Due to Berkshire’s increasing size ($400Bn+ market cap currently) things have become complicated, overtime. Anyone who has read his annual letters written over last 3-5 decades will see some subtle changes in his investment style. A look at Berkshire’s investment portfolio over the decades would drive home the point.

As I flip through the pages I see:

(i) Increasing number of securities in the Berkshire portfolio. So he was more concentrated earlier than now

(ii)  Find investments in ‘non moat’ companies like Kaiser Aluminium (1977-1980), Handy & Harman (1979-1986, precious metals), F W Woolworth (1979-1980, retail), Cleveland-Cliffs Iron Company (1980-1981)

(iii) Investments in wholly owned businesses increased over the years vis-a-vis Berkshire’s equity investment portfolio.

While his preference shifted overtime, his core principles are still the same. In fact, his principles are as same as they were when he was a bargain-hunter. Though his methods have evolved over the decades.

What the above points reflect is his growing inability to invest over a wider spectrum of companies due to Berkshire’s size. A billion dollar investment would not move the needle for a $400Bn company.

This means he cannot trade in and out as easily versus what he could do in 70s and 80s. Hence, Berkshire, over the decades, has become less opportunistic and today looks more like a conglomerate rather than an investment company as it was started out.

And being less opportunistic is the least kind of restriction an investor would like to have. Especially, when your job is basically that of buying from a pessimist and selling it to an optimistic fellow couple of years down the line.

If I had to summarize Buffett’s investing lifespan, it would be something like this-

Started as a bargain hunter – over 1-2 decades saw this pool drying up – matured into someone who invests in a much broader universe – continued for another couple of decades – started out buying outright businesses & holding them forever in order to mitigate shrinking pool of potential marketable instruments – Berkshire becoming more like a conglomerate with earnings from wholly owned businesses surpassing those from his investment portfolio.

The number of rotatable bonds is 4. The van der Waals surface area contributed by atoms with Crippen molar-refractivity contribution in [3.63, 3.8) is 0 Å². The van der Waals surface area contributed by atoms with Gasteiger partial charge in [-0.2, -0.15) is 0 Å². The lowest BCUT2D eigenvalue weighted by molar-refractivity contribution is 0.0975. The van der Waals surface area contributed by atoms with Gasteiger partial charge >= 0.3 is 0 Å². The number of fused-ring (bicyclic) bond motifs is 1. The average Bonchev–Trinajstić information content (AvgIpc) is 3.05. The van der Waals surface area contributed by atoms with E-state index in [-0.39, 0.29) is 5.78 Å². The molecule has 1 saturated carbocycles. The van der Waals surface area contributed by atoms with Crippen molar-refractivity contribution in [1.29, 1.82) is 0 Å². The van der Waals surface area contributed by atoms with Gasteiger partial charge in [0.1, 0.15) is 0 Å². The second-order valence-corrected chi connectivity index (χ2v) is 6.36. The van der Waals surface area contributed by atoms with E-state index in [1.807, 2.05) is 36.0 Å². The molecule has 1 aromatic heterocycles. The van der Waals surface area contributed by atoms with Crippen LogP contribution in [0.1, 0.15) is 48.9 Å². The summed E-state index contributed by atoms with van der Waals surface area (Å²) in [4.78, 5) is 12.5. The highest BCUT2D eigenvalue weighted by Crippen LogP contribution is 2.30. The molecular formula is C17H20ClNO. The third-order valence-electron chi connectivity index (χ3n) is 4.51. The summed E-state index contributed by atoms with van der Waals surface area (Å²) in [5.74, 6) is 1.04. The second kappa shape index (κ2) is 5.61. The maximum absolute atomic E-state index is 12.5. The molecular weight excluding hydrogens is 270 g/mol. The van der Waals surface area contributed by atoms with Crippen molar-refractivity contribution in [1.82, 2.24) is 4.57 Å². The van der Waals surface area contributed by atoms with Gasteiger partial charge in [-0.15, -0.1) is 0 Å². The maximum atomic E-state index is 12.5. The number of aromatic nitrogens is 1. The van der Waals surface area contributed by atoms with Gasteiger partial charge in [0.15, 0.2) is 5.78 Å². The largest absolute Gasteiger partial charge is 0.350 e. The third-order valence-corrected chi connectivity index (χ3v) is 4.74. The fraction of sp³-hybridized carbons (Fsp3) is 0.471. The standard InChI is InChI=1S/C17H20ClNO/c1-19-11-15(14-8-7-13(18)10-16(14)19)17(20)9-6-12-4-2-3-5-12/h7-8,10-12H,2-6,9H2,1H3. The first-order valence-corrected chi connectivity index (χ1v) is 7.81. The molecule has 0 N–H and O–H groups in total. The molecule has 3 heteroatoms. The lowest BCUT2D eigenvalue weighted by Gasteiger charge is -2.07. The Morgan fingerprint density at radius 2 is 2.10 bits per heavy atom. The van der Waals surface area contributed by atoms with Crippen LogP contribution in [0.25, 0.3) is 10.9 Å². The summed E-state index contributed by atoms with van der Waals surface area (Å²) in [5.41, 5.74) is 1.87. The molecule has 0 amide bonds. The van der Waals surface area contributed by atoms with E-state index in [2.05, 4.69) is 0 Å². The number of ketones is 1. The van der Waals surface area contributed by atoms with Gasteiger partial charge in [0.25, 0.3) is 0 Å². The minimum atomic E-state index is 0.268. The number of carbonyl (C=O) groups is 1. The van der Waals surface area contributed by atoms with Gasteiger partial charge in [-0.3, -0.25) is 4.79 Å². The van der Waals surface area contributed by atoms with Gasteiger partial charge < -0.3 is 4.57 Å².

It is the last part of the chain which reflects his preference of buying moat businesses which he could hold-on forever.

As his disciples, today countless of other smaller investors think of following the oracle’s footsteps – buying only the ‘moat’ businesses and hoping to hold it for very long periods of time.

This is an unnecessary restriction to take up. As an investor managing lot lower funds, taking advantage of volatility should be a corner stone of one’s investing strategy!

I myself was guilty of ascribing too much value to moat companies. Undoubtedly, they are must-haves but that (a) shouldn’t mean that you restrict yourself investing only in wide moat companies (b) pay irrationally high price of the same (c) not sell when market is paying an absurd premium for it (you can buy it back later, once the euphoria settles)

What price to pay?

How can you bid for something if you don’t know what is its worth?

How can figure out something’s worth if you don’t understand what it is upto?

Hence, starting point for every investor is answering out some key questions about the business. If you can answer those, it means you understand it. If you are struggling to answer them, no worries just move on to the next. We need just a couple of these at a time in our portfolio and there are more than 4000 listed companies in India. So, you get the point.

Once you know you can ascertain the key drivers of the business, its key risks and understand sustainability of the business, then comes the time to value it.

When it comes to valuation, figuring out longevity is the key. Why longevity? ‘terminal value’ is the significant contributor to any going concern’s valuation. Go wrong here and you are sooner or later in trouble.

Also, stronger the business, more sustainable would be its margins & return on capital and vice-versa.

One needs to do some classification work here. I personally put them into three buckets –

(i) Wide moat businesses with 10-15+ years of competitive advantage period. That is to say they could maintain their margins for 15 years or so kind of long periods while growing their sales at a good rate (10-15% depending upon the industry)

(ii) Strong businesses with 5 to 7 or 10 years kind of competitive advantage period

(iii)  Typical businesses which have no advantage as such but business would continue to earn around cost of capital sort of return on equity. Key thing here is sustainability of existing revenues & margin. So, margins may not be high, but at least they should be maintainable over a cycle. Only then it could be reliably valued.

Things become interesting when –

(i) You get to buy a ‘wide moat’ business at the price of a ‘strong’ business

(ii) ‘Strong’ business at the price of a ‘typical’ business

(iii) ‘Typical’ businesses trading at scrap-like valuations

It becomes somewhat irrational when –

(i) ‘Typical’ businesses are selling at valuations of a ‘strong’ business

(ii) ‘Strong’ businesses at ‘wide-moat’ valuations

(iii) ‘Wide-moat’ at some god-like valuations. So market is saying that it could sustain and grow for next quarter or sometimes, even half a century. It becomes a point for us to say ‘bid adieu’

So, if 2011-2013 were the interesting times in the market, now we are in the midst of some irrational frenzy. But this too shall pass.